New species of freshwater sponge discovered at Wyndham

  • A new species of freshwater sponge, Corvospongilla moochalabrensis, has been discovered in Moochalabra Dam in Wyndham
  • This is the first time the genus Corvospongilla has been reported in Australia.
  • A new species of freshwater sponge has been discovered at Wyndham. This is the first time the genus has been reported in Australia.

    The new species, Corvospongilla moochalabrensis, is named after the Moochalabra Dam, where it was found by Water Corporation staff, who delivered it to the Western Australian Museum for identification.

    The freshwater sponge fauna is little known in Australia. Only 220 species of freshwater sponges have been recorded worldwide, including 27 in Australia.

    WA Museum staff collaborated with experts in Italy and Germany who confirmed the new species.

    Using DNA samples, it has been confirmed that Corvospongilla moochalabrensis is new to science. It is one of 20 species of the genus Corvospongilla to be described worldwide. The other 19 have been found in all freshwater systems around the world, but never in Australasia, Antarctica or the Pacific regions.

    The genus is thought to have origins with Gondwana over 180 million years ago when the southern continents (South America, Africa, India, Australia and Antarctica) formed the supercontinent Gondwana. This large landmass would have allowed the spread of freshwater sponges.

    Known for their efficient filtration system, freshwater sponges are essential components of healthy ecosystems. They are adapted to arid environments and, in the absence of water, resist desiccation due to their ability to produce small clumps of resilient cells called gemmules that have lower metabolic activity. When conditions are favorable, gemmules turn into sponges.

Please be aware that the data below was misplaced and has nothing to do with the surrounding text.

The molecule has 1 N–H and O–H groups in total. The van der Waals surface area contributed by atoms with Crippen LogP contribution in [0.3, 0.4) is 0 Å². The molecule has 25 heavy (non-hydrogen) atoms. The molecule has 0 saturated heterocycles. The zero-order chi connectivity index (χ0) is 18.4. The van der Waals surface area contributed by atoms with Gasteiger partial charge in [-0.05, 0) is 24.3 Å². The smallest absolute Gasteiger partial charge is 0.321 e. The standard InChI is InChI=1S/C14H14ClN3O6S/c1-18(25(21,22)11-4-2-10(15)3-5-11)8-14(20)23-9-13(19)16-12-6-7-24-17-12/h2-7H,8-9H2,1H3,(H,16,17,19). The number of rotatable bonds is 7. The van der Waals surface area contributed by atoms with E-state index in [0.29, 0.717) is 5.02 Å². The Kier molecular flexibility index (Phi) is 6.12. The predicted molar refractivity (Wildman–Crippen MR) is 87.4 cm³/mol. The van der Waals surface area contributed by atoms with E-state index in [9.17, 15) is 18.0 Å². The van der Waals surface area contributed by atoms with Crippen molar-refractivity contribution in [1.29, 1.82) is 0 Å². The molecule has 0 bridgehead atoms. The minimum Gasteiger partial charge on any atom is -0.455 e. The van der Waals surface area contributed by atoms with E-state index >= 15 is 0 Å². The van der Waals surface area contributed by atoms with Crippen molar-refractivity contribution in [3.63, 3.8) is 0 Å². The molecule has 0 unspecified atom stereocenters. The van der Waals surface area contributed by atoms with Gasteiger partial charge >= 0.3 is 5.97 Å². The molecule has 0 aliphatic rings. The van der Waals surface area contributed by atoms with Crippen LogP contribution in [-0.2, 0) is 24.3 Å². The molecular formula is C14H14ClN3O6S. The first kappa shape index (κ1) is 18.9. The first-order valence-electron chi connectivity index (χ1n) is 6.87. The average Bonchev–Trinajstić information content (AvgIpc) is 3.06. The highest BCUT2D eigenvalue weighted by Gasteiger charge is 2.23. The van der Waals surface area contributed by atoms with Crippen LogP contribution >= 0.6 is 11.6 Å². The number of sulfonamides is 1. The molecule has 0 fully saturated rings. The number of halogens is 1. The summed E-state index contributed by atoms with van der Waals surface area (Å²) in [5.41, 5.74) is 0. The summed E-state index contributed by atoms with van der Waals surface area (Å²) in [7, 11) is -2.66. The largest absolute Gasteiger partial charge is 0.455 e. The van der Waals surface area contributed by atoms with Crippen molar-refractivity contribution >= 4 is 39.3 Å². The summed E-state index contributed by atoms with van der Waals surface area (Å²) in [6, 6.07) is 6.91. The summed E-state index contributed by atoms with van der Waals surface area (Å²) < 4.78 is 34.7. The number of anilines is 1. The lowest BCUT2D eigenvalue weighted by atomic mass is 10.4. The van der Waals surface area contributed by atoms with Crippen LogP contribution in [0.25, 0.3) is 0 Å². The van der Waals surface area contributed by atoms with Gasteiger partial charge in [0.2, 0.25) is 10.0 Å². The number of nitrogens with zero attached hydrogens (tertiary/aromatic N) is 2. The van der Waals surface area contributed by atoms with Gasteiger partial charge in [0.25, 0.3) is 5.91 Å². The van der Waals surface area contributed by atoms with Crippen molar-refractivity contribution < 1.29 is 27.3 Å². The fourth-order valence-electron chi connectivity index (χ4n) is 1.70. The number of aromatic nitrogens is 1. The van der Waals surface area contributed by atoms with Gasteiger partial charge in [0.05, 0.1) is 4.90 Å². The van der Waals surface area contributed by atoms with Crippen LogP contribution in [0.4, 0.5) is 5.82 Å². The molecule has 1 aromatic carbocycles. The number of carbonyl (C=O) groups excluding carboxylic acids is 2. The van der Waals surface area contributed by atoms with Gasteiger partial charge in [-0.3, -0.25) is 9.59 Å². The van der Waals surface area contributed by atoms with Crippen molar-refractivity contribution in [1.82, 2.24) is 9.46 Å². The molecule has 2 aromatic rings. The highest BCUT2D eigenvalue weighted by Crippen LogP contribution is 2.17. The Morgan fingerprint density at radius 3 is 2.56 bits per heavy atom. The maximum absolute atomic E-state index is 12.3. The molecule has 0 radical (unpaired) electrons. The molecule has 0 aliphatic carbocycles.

The WA Museum and Water Corporation recognizes the Balanggarra Traditional Owners of the Wyndham area where this specimen was found.

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    As Culture and Arts Minister David Templeman said:

    “Discovering this new species of freshwater sponge and recording Australia’s first Corvospongilla in Wyndham’s Moochalabra Dam is incredibly exciting. It is a great addition to the State Collection and contributes to a better understanding of the extraordinary biodiversity of Western Australia and the global understanding of biodiversity in freshwater ecosystems.

    “I congratulate the WA Museum and Water Corporation for this fantastic collaboration. Identifying and describing a new species is truly fantastic and so exciting for our state. I also hope that this new species identification will inspire people working in remote waterway environments to collect samples of unusual specimens for identification at the WA Museum.

    As Water Minister Dave Kelly said:

    “The sponge was discovered by chance when Water Corporation personnel were investigating a technical issue with the treatment membranes at Wyndham’s water treatment plant.

    “Investigations revealed that the sponge was damaging membranes, so Water Corporation staff sought advice from the WA Museum to identify the species and how to mitigate its impact.

    “It’s fascinating to think that this species has been evolving for millions of years and that we have only just discovered its presence. It’s certainly a great tasting sponge, as Wyndham’s water from the Moochalabra Dam has been voted the tastiest tap water in WA.

    “I am truly delighted that the sponge’s name reflects its Kimberley roots, and my congratulations to everyone involved from the Wyndham and Water Quality teams at Water Corporation and the WA Museum.”

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